Cotton, acrylic paint, dressmaker’s dummies and video.
The socio-cultural construction of urban space is a dynamic and continuous meaning making process. This artistic intervention illuminates and maps the plethora of geospatial interrelations and personal connections that are made (and lost) as we move through a physical urban space.
The accentuation is on movement. The passages we make when we move through; the public and the private, the local and the global, between centrality and marginality, and amid the personal and the commercial environments that exist in urban spaces. The project is a combined geospatial and cultural analysis of the city.
The focus is on one of Hong Kong’s cultural hubs – the Academy of Visual Arts. This project acts as a catalyst for civic participation, bringing together eight artists from various backgrounds and disciplines, engaging them as they move though the city. And by way of art practice and audience participation, the data is mapped memorialising the traces made from daily routines into keepsakes of the city. The mapping reveals the personal, yet public and collective, experiences of the city. These movements are then realised in textile form.
For almost all humans, textile or cloth is the substance that we begin with (birth) and end with (death). Fabric is a significant substance for all. We use a daily set of cloths to cover and wrap the body, there are the cloths we use only in domestic environments, and those for special occasions, but it is the most ordinary textiles that are in most demand at times of need or distress. This is when we get out a blanket (or a canopy), a sacred cloth and a second skin.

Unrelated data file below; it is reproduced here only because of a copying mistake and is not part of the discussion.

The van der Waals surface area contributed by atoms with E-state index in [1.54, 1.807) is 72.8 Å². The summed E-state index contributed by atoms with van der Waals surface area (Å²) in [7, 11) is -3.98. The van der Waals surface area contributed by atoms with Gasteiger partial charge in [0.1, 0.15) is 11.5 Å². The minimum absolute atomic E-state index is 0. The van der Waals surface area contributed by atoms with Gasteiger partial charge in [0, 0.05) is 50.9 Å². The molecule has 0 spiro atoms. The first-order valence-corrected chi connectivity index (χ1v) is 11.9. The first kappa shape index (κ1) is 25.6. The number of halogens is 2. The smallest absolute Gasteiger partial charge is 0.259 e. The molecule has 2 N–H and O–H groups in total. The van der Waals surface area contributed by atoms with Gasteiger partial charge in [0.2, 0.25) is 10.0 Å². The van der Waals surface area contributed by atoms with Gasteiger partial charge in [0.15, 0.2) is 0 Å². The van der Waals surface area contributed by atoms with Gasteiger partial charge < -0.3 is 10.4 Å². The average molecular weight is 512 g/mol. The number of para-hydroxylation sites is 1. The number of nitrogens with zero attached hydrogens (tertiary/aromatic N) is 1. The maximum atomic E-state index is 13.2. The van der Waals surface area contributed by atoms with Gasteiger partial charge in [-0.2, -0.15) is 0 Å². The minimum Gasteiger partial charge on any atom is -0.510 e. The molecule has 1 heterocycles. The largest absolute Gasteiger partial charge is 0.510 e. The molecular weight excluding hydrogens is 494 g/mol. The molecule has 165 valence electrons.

Flanagan creates wearable textile maps according to the data accumulated over 21 days – making the art both organic and emergent yet structured. The wearables evidence the activity of their becoming, coming into being on the street as Flanagan engages with participants while embroidering the results into the weft. By means of stitching Flanagan maps the networks of movement into the cloth. The patterns that are created evoke the free flow of the individual in public space.
We are less connected to public spaces and places. The mobile phone is one device that enables this boundary creation. Through our mobile phones we keep close and connected to the people and spaces from our private lives – those we already know – rather than connecting to those who are around us in the city landscape. This project maps and connects people who are unfamiliar to each other yet are all familiar with the space of the city. In doing so the project also elucidates and examines ‘boundaries’ – we as artists are working though our boundaries of culture and language – but we are also asking people to reflect on their own boundaries of space and place.
Contemporary citizens in fast moving economies reveal a great deal about the changing dynamic of contemporary cultural life. Mobile individuals moving through a city create boundaries to manage their interchanges in the urban landscape. Contemporary cities are mediated spaces. The reputation of a city is an advertorial and marketed space. It is a structured space. It is an environment in which we ‘buy’ ourselves into, this project is an attempt to probe these boundaries and re-personalise the space. This project facilitates citizens to transition from structure to a reflexive position the modern urban space.
The ‘nomadic data stitching station’ is relocatable where ever a power source is available. Like a busker, the artist carries what she needs to set up and engage with participants by locating herself in the flow of traffic. Information gathered is sewn directly onto the cloth, embroidered into network maps.
- Clare Llyode, (The University ofNewcastle),
- Timm Burkhardt, (YouAreWatchingUs).
- 21 Days, The Academy of Visual Art Gallery, Hong Kong Baptist University, Kowloon, Hong Kong, 2nd October to 18th October 2009.
- http://triciaflanagan.com/. Accessed 2nd November 2009.
- http://ava.hkbu.edu.hk/[…]id=203 Accessed 9th December 2009.
Funding support by The Academy of Visual Arts, Hong Kong Baptist University and the generous support of:
- Proffesor Qingli Wann
- Dr. Siu Kee Ho
- Dr. Wing Yan Vivian Ting
- Dr Sai Chong Jack Lee
- Chein Hui Kuo
- Wai Ching Bryan Chung
- Lai Kuen Annie Wan
- Wai Luen FrancisYu
- Heidi Chan
- Levi Lam
- Phillis Ting
- Sunday Lai
- Fanny Chan
- Yung Cheung
- Cornelia Erdmann